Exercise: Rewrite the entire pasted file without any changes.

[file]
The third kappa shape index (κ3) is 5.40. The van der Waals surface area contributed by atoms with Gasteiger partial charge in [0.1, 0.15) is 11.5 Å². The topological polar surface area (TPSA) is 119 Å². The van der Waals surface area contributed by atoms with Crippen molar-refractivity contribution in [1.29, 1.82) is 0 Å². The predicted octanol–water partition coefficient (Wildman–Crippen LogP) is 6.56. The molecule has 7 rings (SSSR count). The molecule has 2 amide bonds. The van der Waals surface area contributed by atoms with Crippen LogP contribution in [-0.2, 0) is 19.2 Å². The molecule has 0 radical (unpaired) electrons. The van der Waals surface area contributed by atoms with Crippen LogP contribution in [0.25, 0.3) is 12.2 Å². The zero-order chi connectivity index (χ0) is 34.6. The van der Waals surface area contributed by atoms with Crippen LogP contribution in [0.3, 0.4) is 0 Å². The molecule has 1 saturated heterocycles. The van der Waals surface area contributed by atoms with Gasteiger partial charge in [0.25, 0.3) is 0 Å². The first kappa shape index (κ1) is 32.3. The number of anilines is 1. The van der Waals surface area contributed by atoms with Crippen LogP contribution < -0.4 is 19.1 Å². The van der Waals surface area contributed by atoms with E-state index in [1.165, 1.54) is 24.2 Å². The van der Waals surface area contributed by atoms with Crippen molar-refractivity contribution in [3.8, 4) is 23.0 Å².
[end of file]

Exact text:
The third kappa shape index (κ3) is 5.40. The van der Waals surface area contributed by atoms with Gasteiger partial charge in [0.1, 0.15) is 11.5 Å². The topological polar surface area (TPSA) is 119 Å². The van der Waals surface area contributed by atoms with Crippen molar-refractivity contribution in [1.29, 1.82) is 0 Å². The predicted octanol–water partition coefficient (Wildman–Crippen LogP) is 6.56. The molecule has 7 rings (SSSR count). The molecule has 2 amide bonds. The van der Waals surface area contributed by atoms with Crippen LogP contribution in [-0.2, 0) is 19.2 Å². The molecule has 0 radical (unpaired) electrons. The van der Waals surface area contributed by atoms with Crippen LogP contribution in [0.25, 0.3) is 12.2 Å². The zero-order chi connectivity index (χ0) is 34.6. The van der Waals surface area contributed by atoms with Crippen LogP contribution in [0.3, 0.4) is 0 Å². The molecule has 1 saturated heterocycles. The van der Waals surface area contributed by atoms with Gasteiger partial charge in [0.25, 0.3) is 0 Å². The first kappa shape index (κ1) is 32.3. The number of anilines is 1. The van der Waals surface area contributed by atoms with Crippen LogP contribution < -0.4 is 19.1 Å². The van der Waals surface area contributed by atoms with E-state index in [1.165, 1.54) is 24.2 Å². The van der Waals surface area contributed by atoms with Crippen molar-refractivity contribution in [3.8, 4) is 23.0 Å².